Remarks for Aaron Swartz MIT Memorial

Benjamin Mako Hill
mako@atdot.cc

March 11, 2013

These are my notes for remarks I made at an memorial for Aaron Swartz held at the MIT Media Lab. Video of my remarks is posted online in WebM and on YouTube.

Aaron and I moved to Cambridge at the same in 2005 and Aaron was the first close friend I made in this city.

During my first few years in Cambridge, Aaron was one of my favorite people to scheme with. We started and — then usually abandoned — a whole string of projects. We would argue for hours and hours about sociology, economics, technology, and ethics.

I remember one time I took Aaron to the Boston vegetarian food festival to see a talk by Peter Singer who is an ethicist at Princeton who many people credit as the intellectual founder of the modern animal rights movement. Aaron went to ask Singer if we (humans) have an ethical obligation to keep animals from hurting each other?

As Aaron approached Singer, I sort of shrunk back a little bit. Embarrassed. The question just seemed, I don't know, “troll-ish” and I figured it would just annoy Singer. But, to my surprise, Singer sighed, thought for a bit, and said something like, “yes, if we can do it without causing more suffering in the process, I suppose we should.”

That that's the Aaron I knew. A recklessly creative intellectual refusing to be hemmed in by what most of us take for granted. And in that process, always thinking about the greater good.


Aaron and I mostly talked about ethics as they related to a broad set of issues around free culture. Aaron and I were both deeply worried by what we saw as a world where technology and knowledge was increasingly locked up, owned, and controlled.

Think about it: How much of our communication happens through technologies, networks, and tools that are controlled by firms we do not trust at all? How much of our understanding of the world are things we read in books, journals, newspapers that are under the control of people we do not trust? What might a more democratic world look like?

Aaron, over the 8 years that I knew and worked with him, was one of the most effective individuals working toward better answers to this question.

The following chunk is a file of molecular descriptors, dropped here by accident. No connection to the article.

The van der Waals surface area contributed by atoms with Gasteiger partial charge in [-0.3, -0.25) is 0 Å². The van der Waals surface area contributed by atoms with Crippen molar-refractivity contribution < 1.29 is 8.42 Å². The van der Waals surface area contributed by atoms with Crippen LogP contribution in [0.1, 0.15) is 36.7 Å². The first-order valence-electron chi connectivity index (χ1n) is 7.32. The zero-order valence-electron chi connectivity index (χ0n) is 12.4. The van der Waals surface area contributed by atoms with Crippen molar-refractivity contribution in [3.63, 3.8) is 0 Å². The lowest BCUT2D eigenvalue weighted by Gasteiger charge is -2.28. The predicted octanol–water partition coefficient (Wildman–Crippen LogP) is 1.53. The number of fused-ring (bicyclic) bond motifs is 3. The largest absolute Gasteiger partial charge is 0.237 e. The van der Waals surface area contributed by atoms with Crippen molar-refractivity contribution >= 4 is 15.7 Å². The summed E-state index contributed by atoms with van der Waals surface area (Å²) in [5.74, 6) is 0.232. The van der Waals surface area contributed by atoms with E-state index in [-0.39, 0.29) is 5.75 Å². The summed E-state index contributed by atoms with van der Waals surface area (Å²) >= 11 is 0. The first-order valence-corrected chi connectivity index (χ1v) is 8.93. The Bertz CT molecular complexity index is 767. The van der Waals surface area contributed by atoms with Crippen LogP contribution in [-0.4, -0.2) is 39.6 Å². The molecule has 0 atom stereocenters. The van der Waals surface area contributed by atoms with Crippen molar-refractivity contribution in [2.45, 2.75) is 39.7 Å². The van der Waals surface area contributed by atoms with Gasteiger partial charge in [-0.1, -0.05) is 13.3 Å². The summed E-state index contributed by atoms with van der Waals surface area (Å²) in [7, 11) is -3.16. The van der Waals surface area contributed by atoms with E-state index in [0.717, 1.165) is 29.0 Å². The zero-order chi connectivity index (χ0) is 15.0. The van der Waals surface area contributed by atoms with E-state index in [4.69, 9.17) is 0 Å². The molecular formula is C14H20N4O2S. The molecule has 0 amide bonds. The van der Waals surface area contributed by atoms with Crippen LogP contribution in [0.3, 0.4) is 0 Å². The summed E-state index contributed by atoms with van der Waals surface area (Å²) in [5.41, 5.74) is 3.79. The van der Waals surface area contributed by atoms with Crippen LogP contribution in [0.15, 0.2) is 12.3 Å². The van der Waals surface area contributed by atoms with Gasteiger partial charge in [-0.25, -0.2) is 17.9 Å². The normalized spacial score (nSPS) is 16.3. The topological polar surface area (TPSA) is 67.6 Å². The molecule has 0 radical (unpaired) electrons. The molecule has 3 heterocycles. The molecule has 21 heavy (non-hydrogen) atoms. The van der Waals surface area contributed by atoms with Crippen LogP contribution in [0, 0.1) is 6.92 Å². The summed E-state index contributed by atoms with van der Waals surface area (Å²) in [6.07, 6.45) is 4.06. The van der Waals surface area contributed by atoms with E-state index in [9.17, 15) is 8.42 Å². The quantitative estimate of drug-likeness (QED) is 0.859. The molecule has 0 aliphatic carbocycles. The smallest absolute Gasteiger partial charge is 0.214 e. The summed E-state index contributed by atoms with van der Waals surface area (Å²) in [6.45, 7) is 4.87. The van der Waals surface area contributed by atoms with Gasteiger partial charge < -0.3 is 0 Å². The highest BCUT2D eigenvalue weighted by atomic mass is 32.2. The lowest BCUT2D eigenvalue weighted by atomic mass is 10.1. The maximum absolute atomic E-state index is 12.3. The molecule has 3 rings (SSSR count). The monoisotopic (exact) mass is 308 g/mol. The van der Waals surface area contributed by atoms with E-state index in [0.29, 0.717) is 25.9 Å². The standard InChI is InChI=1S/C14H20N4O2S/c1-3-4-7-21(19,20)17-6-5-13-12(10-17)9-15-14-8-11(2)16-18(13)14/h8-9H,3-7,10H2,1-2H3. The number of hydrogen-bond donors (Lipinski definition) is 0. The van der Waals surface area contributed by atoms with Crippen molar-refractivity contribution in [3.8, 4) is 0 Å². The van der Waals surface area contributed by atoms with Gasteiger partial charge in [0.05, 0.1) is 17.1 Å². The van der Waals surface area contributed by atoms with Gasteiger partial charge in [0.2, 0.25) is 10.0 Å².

The Singer story illustrates something that my friend Dafydd said a couple weeks ago: Aaron had this rare ability to not just think or work within the system, but to think and work with the system. He didn't just play by the rules. He played with the rules.


At a memorial in San Francisco, Brewster Kahle talked a bit about how Aaron had helped download hundreds of thousands of public domain ebooks from Google and upload them to the Internet Archive. Now, when Google digitized public domain books, they decided to make them available, but not too available. If you want to search them from the web, fine.

But if you want download thousands of them and put them on a hard drive and send it to a remote village with no Internet connection — something that people at One Laptop Per Child routinely want to do (and that's just to use a Media Lab reference). You're out of luck. There's some rate limiting. So you can only download public domain books from Google slowly.

So Aaron, apparently, figured out exactly how fast he could download them and he downloaded them, on a bunch of computers, at exactly the maximum possible speed. For years. Years. And hundreds of thousands of books are now free.

One time, I met up with Aaron in Kendall Square. He was hanging out right outside the Cambridge Center food court. He thought maybe if he was on the Google guest WiFi — which you can get standing outside their office — it would count as an internal IP and — and he might not be subject to the rate limiting.

Turns out that it was. It didn't work. But what a great idea!

And that's how I'm going to remember Aaron. Thinking outside the box. And literally standing outside sometimes. Driven to make the world better. And enormously successful in doing so.

The result, today, is a public domain — and a world — that is much richer because of Aaron's work. And today we're all facing a future that looks darker without him.


I find it very, very strange to watch my friend become a rallying cry and a name attached to laws and hackathons and rallies. I feel awkward and disoriented, even though I know he would have wanted it.

But as, over the last weeks, “real life” has crept back, I've found myself asking, in a number of situations, “what would Aaron do?” — and then adjusting my own behavior accordingly.

I've talked to some other friends and I realize that it's not just me that has been doing that.

And that thought, that thought, is exciting.

Because if all of us that knew him — and if some of us that didn't — act a bit more like Aaron in the wake of his death, it gives us a lot of reasons to be hopeful.